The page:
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Many thanks for replying. This statement was recorded purely based on my diagnosis of Parkinson’s. I suppose I was wondering if this is standard practice for anybody diagnosed with Parkinson’s or if it is just something my GP has done?
I am going to try and ask my GP practice though this will be a challenge in itself! I really don’t wish to talk to the administration/ management team about this but I will never get a GP appointment if I say I want to talk about medical records :face_with_spiral_eyes:. I am already horribly unpopular (hard to believe I know :slight_smile: ) because I asked to see my medical records.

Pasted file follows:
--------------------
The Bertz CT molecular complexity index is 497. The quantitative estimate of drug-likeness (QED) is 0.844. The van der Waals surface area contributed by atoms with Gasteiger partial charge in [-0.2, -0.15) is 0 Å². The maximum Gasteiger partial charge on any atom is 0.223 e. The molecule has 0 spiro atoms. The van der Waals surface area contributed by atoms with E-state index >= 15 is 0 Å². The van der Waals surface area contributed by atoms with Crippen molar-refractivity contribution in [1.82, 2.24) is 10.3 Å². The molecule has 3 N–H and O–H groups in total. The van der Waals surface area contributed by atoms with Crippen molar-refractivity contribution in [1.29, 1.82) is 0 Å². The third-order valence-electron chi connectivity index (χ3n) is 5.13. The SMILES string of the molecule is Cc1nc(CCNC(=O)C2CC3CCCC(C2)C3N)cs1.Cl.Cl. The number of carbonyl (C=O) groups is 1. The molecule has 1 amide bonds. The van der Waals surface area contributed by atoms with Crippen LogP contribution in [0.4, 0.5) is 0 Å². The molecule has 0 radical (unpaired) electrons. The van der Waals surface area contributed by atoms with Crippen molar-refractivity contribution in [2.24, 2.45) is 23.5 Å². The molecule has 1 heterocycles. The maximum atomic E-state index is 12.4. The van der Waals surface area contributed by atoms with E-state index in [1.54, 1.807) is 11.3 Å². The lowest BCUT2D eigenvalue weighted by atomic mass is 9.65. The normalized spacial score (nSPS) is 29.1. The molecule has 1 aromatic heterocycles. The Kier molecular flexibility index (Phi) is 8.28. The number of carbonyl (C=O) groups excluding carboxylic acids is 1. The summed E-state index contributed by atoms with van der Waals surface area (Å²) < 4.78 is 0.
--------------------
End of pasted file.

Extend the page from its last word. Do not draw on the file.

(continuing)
I suppose the word is risk ? Every body is at risk of dementia? People with pd are also at risk ! Of potential ailments , pD tends to make us more anxious then most people about things . Speak to GP to clarity your concerns to put your mind at rest!!! I am sure it is nothing to worry about.

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Hello everyone, not sure if I’m in the right category but just wondered if anyone has been referred to a memory clinic?